We're in a wealth-destroying bear market. And this one could be epic...
THE TUG-OF-WAR going on between bureaucrats and the market is really heating up, writes Greg Canavan for the Daily Reckoning Australia.
The market – the collective wisdom (or otherwise) of everyone managing their wealth in their own self-interest – is saying unequivocally that Greece will default.
The evidence? One-year bond yields are a juicy 140%. The two-year bond yield is 74% while the 10-year yield is over 25%. The private sector long ago gave up believing Greece's credit was good. But the moves in these yields over the past few weeks are the markets' way of saying the game is up for Greece.
Then you have the bureaucrats. If 'the market' is a collection of individuals acting in their own self-interest, the bureaucrats of Europe base their actions on a type of collective interest. If Greece defaults and it's not well-managed or organized, it will set off a chain-reaction that will stop the Euro gravy train in its tracks.
This won't be beneficial for those currently strolling along Europe's halls of power. Greece might appear very determined to remain in the Eurozone but that's more a reflection of the Greek politicians' desire to maintain the status quo. That is, what's best for them and their mates rather than Greek society as a whole.
Why else do you think they just announced a new €2 billion property tax? It's a desperate measure designed to get the next tranche of IMF money at the end of the month. There's little chance they'll collect it all of course. But at this stage it's all a game of keeping up appearances.
While researching the Euro farce this week, we came across the following quote from Frederic Bastiat:
'When plunder becomes a way of life for a group of men living together in society, they create for themselves in the course of time, a legal system that authorizes it and a moral code that glorifies it.'
And this one from Mayer Amschel Bauer Rothschild:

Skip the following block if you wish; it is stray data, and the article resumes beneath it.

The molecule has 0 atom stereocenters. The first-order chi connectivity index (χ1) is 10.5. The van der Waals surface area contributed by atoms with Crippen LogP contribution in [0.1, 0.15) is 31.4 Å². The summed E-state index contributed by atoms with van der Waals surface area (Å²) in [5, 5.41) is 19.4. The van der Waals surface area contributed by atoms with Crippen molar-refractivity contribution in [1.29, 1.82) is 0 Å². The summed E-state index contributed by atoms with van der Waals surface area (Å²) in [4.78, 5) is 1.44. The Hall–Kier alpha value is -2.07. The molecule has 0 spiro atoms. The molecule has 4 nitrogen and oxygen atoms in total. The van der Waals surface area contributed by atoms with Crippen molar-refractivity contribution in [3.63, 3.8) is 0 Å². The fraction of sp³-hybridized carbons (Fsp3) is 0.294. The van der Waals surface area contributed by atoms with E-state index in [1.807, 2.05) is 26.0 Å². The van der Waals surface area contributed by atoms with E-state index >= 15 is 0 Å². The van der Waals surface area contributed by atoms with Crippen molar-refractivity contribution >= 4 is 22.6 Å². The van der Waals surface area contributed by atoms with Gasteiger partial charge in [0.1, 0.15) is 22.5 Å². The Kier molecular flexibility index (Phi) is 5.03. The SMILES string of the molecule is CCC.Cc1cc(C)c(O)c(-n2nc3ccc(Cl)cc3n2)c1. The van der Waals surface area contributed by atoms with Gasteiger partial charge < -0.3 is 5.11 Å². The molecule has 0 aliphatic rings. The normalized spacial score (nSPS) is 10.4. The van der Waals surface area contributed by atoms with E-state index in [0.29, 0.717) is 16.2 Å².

'The few who understand the system, will either be so interested from it's profits or so dependent on it's favors, that there will be no opposition from that class.'
So nothing has really changed in finance over the past few hundred years. The corruption has just gone global. While a financial market illiterate can see that Greece is headed towards bankruptcy – and there is something very wrong with the whole system – those 'dependent on its favors' are resisting reality.
When it comes to believing the platitudes of self-interested politicians or the cold judgment of the market, we'd take the market's view any day.
Why does this matter for the Aussie investor? After all, we've heard plenty of times (from self-interested market cheerleaders) that 'Greece is a tiny economy and what goes on there shouldn't impact...' and blah blah blah.
Greece is simply a representation – a shining example – of the corruption and bastardization that capitalism has undergone over the past 40 years. And at the heart of this corruption is having a monetary foundation of unsound money.
Such a system bestows favors on those who don't earn or deserve it. It extracts wealth unfairly from those who strive to create it. In short, it retards the risk-and-reward mechanism that is the foundation of dynamic capitalism.
So in the true sense of the word, it's retarded.
And when you have a retarded monetary system that has gone beyond the point of no return (that point was reached in 2007) wealth destruction follows. The moniker we apply to a period of wealth destruction is 'bear market'. That's what we are in now, dear reader. And this one could be epic.
What makes a bear market epic is continual interference of the market mechanism. Because the world is cursed with weak and economically ignorant leaders, continual interference of the market mechanism is what we'll get, all in the name of trying to 'do something' to fix the problem.
Such behavior and policies usually end up taking from the most productive part of the economy and giving to the least productive. From an investors' perspective, company valuations fall. So even though stocks look cheap (how many times over the past 12 months have you heard someone say the market is cheap?) it is simply prices moving ahead of valuations.
Yep, in a bull market stock prices move ahead in anticipation of increases in value. In a bear market, company values fall because they become less profitable. The market anticipates this and prices move lower, giving the impression stocks are 'cheap'.
Occasional strong rallies lure buyers back in and fire up the industry propaganda machine, only to correct lower again and inflict more pain.
We might be on the cusp of one of these rallies now. But always keep in mind – this is how a bear market works.
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